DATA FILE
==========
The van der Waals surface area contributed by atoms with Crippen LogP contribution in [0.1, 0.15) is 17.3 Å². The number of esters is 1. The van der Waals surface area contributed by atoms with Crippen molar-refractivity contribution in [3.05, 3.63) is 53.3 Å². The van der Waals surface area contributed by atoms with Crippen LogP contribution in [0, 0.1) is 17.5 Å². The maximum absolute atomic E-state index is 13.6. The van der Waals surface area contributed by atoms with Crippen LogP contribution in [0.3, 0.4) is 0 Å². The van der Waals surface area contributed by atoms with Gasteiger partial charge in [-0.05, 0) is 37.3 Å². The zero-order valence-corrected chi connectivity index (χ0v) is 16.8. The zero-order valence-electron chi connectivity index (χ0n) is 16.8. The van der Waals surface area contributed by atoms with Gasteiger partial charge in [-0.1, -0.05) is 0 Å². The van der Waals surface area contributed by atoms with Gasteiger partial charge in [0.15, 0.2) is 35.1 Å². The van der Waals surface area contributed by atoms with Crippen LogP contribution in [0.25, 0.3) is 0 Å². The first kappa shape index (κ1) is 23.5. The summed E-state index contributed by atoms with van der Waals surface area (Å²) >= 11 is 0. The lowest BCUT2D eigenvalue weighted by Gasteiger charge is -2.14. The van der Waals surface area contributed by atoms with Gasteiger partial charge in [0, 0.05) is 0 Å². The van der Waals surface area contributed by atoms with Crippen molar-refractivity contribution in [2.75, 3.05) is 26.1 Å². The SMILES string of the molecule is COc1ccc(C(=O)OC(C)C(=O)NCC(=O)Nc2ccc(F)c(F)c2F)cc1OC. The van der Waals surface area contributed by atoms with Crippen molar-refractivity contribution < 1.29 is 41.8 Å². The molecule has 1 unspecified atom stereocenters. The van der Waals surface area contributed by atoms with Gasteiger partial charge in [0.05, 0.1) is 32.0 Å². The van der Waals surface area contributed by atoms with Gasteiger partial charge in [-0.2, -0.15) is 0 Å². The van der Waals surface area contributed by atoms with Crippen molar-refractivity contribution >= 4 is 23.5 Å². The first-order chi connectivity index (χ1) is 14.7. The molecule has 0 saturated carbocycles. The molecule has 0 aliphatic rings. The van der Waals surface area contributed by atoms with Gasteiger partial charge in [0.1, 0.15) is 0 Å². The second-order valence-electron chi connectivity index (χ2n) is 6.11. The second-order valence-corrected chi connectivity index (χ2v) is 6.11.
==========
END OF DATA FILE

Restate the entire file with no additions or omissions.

The van der Waals surface area contributed by atoms with Crippen LogP contribution in [0.1, 0.15) is 17.3 Å². The number of esters is 1. The van der Waals surface area contributed by atoms with Crippen molar-refractivity contribution in [3.05, 3.63) is 53.3 Å². The van der Waals surface area contributed by atoms with Crippen LogP contribution in [0, 0.1) is 17.5 Å². The maximum absolute atomic E-state index is 13.6. The van der Waals surface area contributed by atoms with Crippen LogP contribution in [0.3, 0.4) is 0 Å². The van der Waals surface area contributed by atoms with Gasteiger partial charge in [-0.05, 0) is 37.3 Å². The zero-order valence-corrected chi connectivity index (χ0v) is 16.8. The zero-order valence-electron chi connectivity index (χ0n) is 16.8. The van der Waals surface area contributed by atoms with Gasteiger partial charge in [-0.1, -0.05) is 0 Å². The van der Waals surface area contributed by atoms with Gasteiger partial charge in [0.15, 0.2) is 35.1 Å². The van der Waals surface area contributed by atoms with Crippen LogP contribution in [0.25, 0.3) is 0 Å². The first kappa shape index (κ1) is 23.5. The summed E-state index contributed by atoms with van der Waals surface area (Å²) >= 11 is 0. The lowest BCUT2D eigenvalue weighted by Gasteiger charge is -2.14. The van der Waals surface area contributed by atoms with Gasteiger partial charge in [0, 0.05) is 0 Å². The van der Waals surface area contributed by atoms with Crippen molar-refractivity contribution in [2.75, 3.05) is 26.1 Å². The SMILES string of the molecule is COc1ccc(C(=O)OC(C)C(=O)NCC(=O)Nc2ccc(F)c(F)c2F)cc1OC. The van der Waals surface area contributed by atoms with Crippen molar-refractivity contribution < 1.29 is 41.8 Å². The molecule has 1 unspecified atom stereocenters. The van der Waals surface area contributed by atoms with Gasteiger partial charge in [0.05, 0.1) is 32.0 Å². The van der Waals surface area contributed by atoms with Gasteiger partial charge in [-0.2, -0.15) is 0 Å². The van der Waals surface area contributed by atoms with Crippen molar-refractivity contribution >= 4 is 23.5 Å². The first-order chi connectivity index (χ1) is 14.7. The molecule has 0 saturated carbocycles. The molecule has 0 aliphatic rings. The van der Waals surface area contributed by atoms with Gasteiger partial charge in [0.1, 0.15) is 0 Å². The second-order valence-electron chi connectivity index (χ2n) is 6.11. The second-order valence-corrected chi connectivity index (χ2v) is 6.11.